Understanding, Creating, and Mastering Diatonic Chord Progressions

Diatonic Chords in C Major

“Diatonic chord progressions” – that may sound like an ugly theory term to you. Exploring this topic, however, leads to a deeper understanding of the larger musical phrases in your piano sheet music, and a more polished sound in your song writing. In this article we will understand and create diatonic chord progressions, and build a blueprint for how to master them.

What Are Diatonic Chord Progressions?

A chord progression is any sequence of chords. Diatonic chord progressions are chord progressions in which all chords are made from notes of the key. For example the following chord progression is diatonic to C major because all notes in any of the chords fall within the key of C major.

Dm G D - Example of a C diatonic chord progression

Compare that “pleasant” sound to the unsettling sound of non-diatonic chords.

To describe chord progressions, musicians use roman numeral notation. The chords are numbered I through VII and use capital letters if they are major, lowercase if minor, and a “°” symbol if diminished. For example, all C diatonic chords are indicated below with corresponding roman numeral notation.

Diatonic Chords in C Major
The C diatonic chords with roman numeral notation.

Diatonic chord progressions generally sound pleasant. That said, not all diatonic chord progressions are pleasing to the ear. For example:

Em F B°

Making pleasant chord progressions takes a lot of fiddling around. To shortcut the process consider the guidelines explained in the next section.

Tips for Creating Diatonic Progressions

Tip 1: Try Using the Most Common Chords

The most common chords in major are I, IV, V and vi and the most common chords in minor are i, iv, V. You basically can’t make a combination of these chords sound bad.

As “The Axis of Awesome” points out, way too many pop songs use the I V vi IV chord progression, but it could be a good place to start.

Tip 2: Try Resolving Up a 4th

Chords often resolve up a 4th (which is the same as down a 5th). The most common example is V->I, however ii->V and vi-ii in major are also common.

Tip 3: Try Mixing Major and Minor Chords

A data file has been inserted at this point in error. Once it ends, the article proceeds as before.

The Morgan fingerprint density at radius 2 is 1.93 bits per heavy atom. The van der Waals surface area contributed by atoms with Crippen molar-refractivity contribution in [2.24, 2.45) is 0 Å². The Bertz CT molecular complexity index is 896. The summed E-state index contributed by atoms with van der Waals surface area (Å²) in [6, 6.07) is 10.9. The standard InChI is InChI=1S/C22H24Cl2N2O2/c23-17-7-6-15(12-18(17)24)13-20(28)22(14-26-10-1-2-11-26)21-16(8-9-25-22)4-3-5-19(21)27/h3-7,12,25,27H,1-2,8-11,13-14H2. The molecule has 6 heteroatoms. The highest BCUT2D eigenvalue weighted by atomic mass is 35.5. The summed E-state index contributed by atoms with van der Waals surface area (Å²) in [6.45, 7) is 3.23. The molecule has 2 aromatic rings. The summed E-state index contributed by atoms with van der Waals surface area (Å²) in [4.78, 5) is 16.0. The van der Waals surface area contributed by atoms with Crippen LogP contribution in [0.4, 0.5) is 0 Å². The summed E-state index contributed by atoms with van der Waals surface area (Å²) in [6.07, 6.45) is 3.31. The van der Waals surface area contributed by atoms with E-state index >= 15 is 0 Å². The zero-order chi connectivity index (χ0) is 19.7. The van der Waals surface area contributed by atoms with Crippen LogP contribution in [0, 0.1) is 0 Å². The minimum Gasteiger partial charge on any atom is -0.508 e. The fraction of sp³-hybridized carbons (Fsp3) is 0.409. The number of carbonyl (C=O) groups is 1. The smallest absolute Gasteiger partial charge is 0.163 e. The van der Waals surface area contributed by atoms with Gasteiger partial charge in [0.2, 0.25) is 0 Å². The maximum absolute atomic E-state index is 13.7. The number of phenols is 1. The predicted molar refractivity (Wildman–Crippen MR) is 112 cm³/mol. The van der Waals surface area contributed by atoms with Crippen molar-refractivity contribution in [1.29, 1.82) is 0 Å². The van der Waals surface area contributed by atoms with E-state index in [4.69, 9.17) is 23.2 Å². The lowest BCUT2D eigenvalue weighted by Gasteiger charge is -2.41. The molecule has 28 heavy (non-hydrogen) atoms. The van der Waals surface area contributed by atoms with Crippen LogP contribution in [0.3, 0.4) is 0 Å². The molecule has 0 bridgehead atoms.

Playing just major I, IV, and V chords sounds bland; adding minor chords to the mix adds a broader depth of emotions such as ambiguity, sorrow, or a bitter-sweet quality.

Aaron Copland, one of the greatest American classical composers, said, “music which always says the same thing to you will necessarily soon become dull music, but music whose meaning is slightly different with each hearing has a greater chance of remaining alive” (Aaron Copland, What to Listen for in Music). By mixing minor chords with major chords, the music becomes more ambiguous thus capturing our attention for longer.

Tip 4: Explore Functional Harmony

Understanding your diatonic chords is a gateway into functional harmony, or the understanding of how chords relate to each other.

Functional harmony breaks up the chords into three main categories – tonic, dominant, and sub-dominant.

Tonic chords create a sense of resolution because they share at least two notes with the I chord. Tonic chords include I, iii, and vi chords in major and i, III, and VI chords in minor.

Dominant chords create a sense of tension. This tension can come from the interval of a tritone between two notes of the chord, as is the case in the B° or G7 chord. Or it can come from the 7th scale degree also called the leading tone. It is only a half step away from the 1st scale degree which creates an incomplete or unresolved feel.

Why dominant chords create tension
The reasons why dominant chords create tension – example in C major.

Because dominant chords create a sense of tension, it is pleasing to follow them with a tonic chord.

Sub-dominant chords create a sense of movement. These chords often sit in a middle ground between the stronger tonic and dominant chords. The subdominant chords are ii and IV in major, or ii° and iv in minor.